Consumer Driven Health Plan
In addition to the highlights above, in 2004 USAA changed its employee health insurance options from multiple medical plans to a single Consumer Driven Health Plan (CDHP). Early analysis of our CDHP claims experience indicates lower overall plan utilization for discretionary medical care (outpatient visits and hospital days), without corresponding reductions in utilization for either required care (OB visits) or preventive care. Further evaluation of medical plan performance through the data warehouse reveals a small number of high-risk participants responsible for a disproportionate share of the costs. This group comprised of about 2.5 percent of participants, accounts for about 40 percent of total claims costs. Total costs in the high-risk group double every four years for a compound annual growth rate of 17 percent, compared to essentially flat growth in lower-risk groups. To control costs attributed to this high-risk group, and to improve overall employee health, USAA is embarking this year on an Individual Health Management (IHM) intervention service to assist these participants.
The following are verbatim remarks made by the reviewers:
- The applicant has very good data management and use.
- The applicant has demonstrated efforts to reach spouses and dependents.
- They have implemented worksite policy changes that support behavior change and have been able to demonstrate some limited productivity data.
- The program appears to have very good management and financial support.
- This is a well-designed, comprehensive strategy that truly integrates workenvironment/policy/cultural level, population level, and individual level interventions
- Communication is organized around clear, simple message – don’t smoke, be active, etc.
- Communications are supported by program components at all three levels, e.g., don’t smoking message is underpinned by a campus-wide smoking ban, HRA assessment and messaging, and individual coaching programs
- Evaluation design includes solid process, risk impact and cost outcome measures linked in a data warehouse with multiple health-related cost measures (i.e., medical, absence, disability, workers’ compensation). Participant versus non-participant comparisons are reinforced by population trend analyses. Effective data mining to target key population segments.
- Good annual participation in most recent program year.
- Whole person as opposed to disease-focused strategy for high-risk, high-cost group.
- Incentives and/or subsidies tied to key behavioral issues, e.g. Wellness Benefits, smoking prescription co-pay waivers, fee reduction for regular fitness facility use.
- Plan to integrate financial incentives into health plan.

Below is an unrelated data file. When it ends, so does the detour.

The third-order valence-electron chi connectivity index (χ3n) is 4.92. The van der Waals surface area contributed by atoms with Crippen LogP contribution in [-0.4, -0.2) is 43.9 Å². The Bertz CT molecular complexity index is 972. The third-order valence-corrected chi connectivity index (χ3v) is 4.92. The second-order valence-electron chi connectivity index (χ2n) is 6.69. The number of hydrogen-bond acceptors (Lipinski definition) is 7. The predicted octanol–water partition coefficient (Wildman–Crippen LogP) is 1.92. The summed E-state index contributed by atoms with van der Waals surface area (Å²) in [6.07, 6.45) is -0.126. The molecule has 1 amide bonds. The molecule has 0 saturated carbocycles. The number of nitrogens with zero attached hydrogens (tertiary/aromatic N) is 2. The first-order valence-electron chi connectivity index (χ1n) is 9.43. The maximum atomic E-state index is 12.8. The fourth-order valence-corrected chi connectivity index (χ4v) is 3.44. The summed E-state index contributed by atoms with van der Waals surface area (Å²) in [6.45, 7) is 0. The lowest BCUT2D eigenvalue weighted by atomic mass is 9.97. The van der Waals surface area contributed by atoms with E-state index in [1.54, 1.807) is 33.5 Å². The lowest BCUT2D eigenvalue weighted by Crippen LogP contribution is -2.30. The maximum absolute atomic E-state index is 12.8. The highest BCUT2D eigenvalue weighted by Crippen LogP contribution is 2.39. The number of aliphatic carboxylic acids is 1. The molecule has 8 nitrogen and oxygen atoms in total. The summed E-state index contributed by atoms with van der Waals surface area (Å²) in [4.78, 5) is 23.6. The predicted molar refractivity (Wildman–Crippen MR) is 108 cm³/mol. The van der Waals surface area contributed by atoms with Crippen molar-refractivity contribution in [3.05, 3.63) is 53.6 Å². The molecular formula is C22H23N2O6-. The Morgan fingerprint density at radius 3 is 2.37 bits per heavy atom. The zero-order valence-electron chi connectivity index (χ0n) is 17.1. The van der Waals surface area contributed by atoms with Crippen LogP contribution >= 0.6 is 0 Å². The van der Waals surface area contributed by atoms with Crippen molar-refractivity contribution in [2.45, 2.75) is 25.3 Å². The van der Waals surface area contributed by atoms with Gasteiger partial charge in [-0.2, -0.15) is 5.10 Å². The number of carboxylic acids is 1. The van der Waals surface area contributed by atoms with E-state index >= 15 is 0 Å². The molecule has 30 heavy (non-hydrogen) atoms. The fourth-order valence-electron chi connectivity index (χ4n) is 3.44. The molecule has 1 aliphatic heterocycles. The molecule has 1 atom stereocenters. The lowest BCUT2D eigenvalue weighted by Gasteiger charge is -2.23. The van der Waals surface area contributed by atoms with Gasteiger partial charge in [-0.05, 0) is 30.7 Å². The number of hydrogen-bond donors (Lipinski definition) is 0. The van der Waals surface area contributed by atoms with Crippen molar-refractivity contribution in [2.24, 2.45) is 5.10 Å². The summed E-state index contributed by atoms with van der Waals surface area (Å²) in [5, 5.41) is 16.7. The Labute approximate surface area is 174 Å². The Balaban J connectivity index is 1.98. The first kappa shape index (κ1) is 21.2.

- Excellent presentation
- Comprehensive effort
- Use data warehouse
- Uses multiple measurement documentation
- Strong epidemiological model
- Data rich in graphic form
- Multiple areas of utilization reduction
- Sound, diverse, integrated program
- Good participation
- Worker’s comp better
- Medical cost trend pretty flat (5.6)
- Consumer-driven health plan integration – very important
- Savings over trend-lines impressive
- Huge Savings
- Comprehensive analysis – well written and documented
- Multi-discipline, integrated health & productivity management program – integrated HPM structure
- Established Wellness Council
- High participation rate – 68%
- On-site fitness center shows senior management commitment
- Healthy food choices in cafeteria & vending machines
- Good program design
- Well written application
- $300-350 incentives for healthy lifestyles
- Excellent tracking of participation in programs
- Good goal setting process – USAA vs. HP 2010 goals
- Statistical analyses adjust for confounders
- Company provides reimbursement for USPSTF recommended preventive services up to $300/year
- Company provides 20 minute wellness breaks twice a week
- Dependents’ fees for HP programs are reimbursed by the company – for smoking cessation, weight management, fitness center
- Company measures worker productivity using the WLQ and then quantifies productivity improvements in terms senior management understands – 187,200 hours of increased productivity which translates to an additional 90 employees on the job – very creative
- Integration of program components (e.g., CDHP, disability management, paid time off)
- Employee participation in program
- Data management (data warehouse, data integration, data evaluation)
- Evaluation of outcomes (e.g., productivity)
- Evaluation of financial impact of program (e.g., decreased absenteeism)
- Excellent description of programs and outcomes provided in application (e.g., presentation of extensive data on program performance and outcomes)
- Participation rates are acceptable
- Integration efforts – 20 programs integrated – great effort and direction
- Statistically significant decreases - good findings
- Good program overview and integration examples
- Results range from acceptable to very good
- Good policy and organizational changes to support health
- Great application, this is how they should be written
- Very strong program with comprehensive population health management elements (HRA, lifestyle coaching, incentives, communications, campaigns), consumerism plan design and integrated productivity management.
- Data driven program with comprehensive reporting and evaluation reaching the family as well as the employee.
- Also notable is the effort to engage call center employees through allowing company time to participate in certain programs.